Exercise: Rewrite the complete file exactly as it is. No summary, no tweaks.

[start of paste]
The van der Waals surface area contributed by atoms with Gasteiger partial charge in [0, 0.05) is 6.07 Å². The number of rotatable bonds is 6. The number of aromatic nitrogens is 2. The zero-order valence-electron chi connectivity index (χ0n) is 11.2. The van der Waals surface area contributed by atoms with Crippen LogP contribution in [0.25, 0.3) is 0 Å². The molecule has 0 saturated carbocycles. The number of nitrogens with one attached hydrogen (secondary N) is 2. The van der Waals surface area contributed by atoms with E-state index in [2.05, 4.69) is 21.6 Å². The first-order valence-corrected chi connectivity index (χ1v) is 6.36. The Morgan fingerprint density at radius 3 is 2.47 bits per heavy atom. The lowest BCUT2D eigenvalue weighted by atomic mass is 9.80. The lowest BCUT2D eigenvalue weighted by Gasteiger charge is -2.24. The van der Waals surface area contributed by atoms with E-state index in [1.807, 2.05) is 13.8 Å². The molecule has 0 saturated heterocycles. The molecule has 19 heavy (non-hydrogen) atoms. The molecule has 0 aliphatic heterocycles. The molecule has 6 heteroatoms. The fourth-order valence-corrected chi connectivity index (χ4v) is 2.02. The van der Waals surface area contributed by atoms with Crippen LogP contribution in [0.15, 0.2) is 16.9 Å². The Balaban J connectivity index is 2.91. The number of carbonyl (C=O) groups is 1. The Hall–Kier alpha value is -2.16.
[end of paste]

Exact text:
The van der Waals surface area contributed by atoms with Gasteiger partial charge in [0, 0.05) is 6.07 Å². The number of rotatable bonds is 6. The number of aromatic nitrogens is 2. The zero-order valence-electron chi connectivity index (χ0n) is 11.2. The van der Waals surface area contributed by atoms with Crippen LogP contribution in [0.25, 0.3) is 0 Å². The molecule has 0 saturated carbocycles. The number of nitrogens with one attached hydrogen (secondary N) is 2. The van der Waals surface area contributed by atoms with E-state index in [2.05, 4.69) is 21.6 Å². The first-order valence-corrected chi connectivity index (χ1v) is 6.36. The Morgan fingerprint density at radius 3 is 2.47 bits per heavy atom. The lowest BCUT2D eigenvalue weighted by atomic mass is 9.80. The lowest BCUT2D eigenvalue weighted by Gasteiger charge is -2.24. The van der Waals surface area contributed by atoms with E-state index in [1.807, 2.05) is 13.8 Å². The molecule has 0 saturated heterocycles. The molecule has 19 heavy (non-hydrogen) atoms. The molecule has 0 aliphatic heterocycles. The molecule has 6 heteroatoms. The fourth-order valence-corrected chi connectivity index (χ4v) is 2.02. The van der Waals surface area contributed by atoms with Crippen LogP contribution in [0.15, 0.2) is 16.9 Å². The Balaban J connectivity index is 2.91. The number of carbonyl (C=O) groups is 1. The Hall–Kier alpha value is -2.16.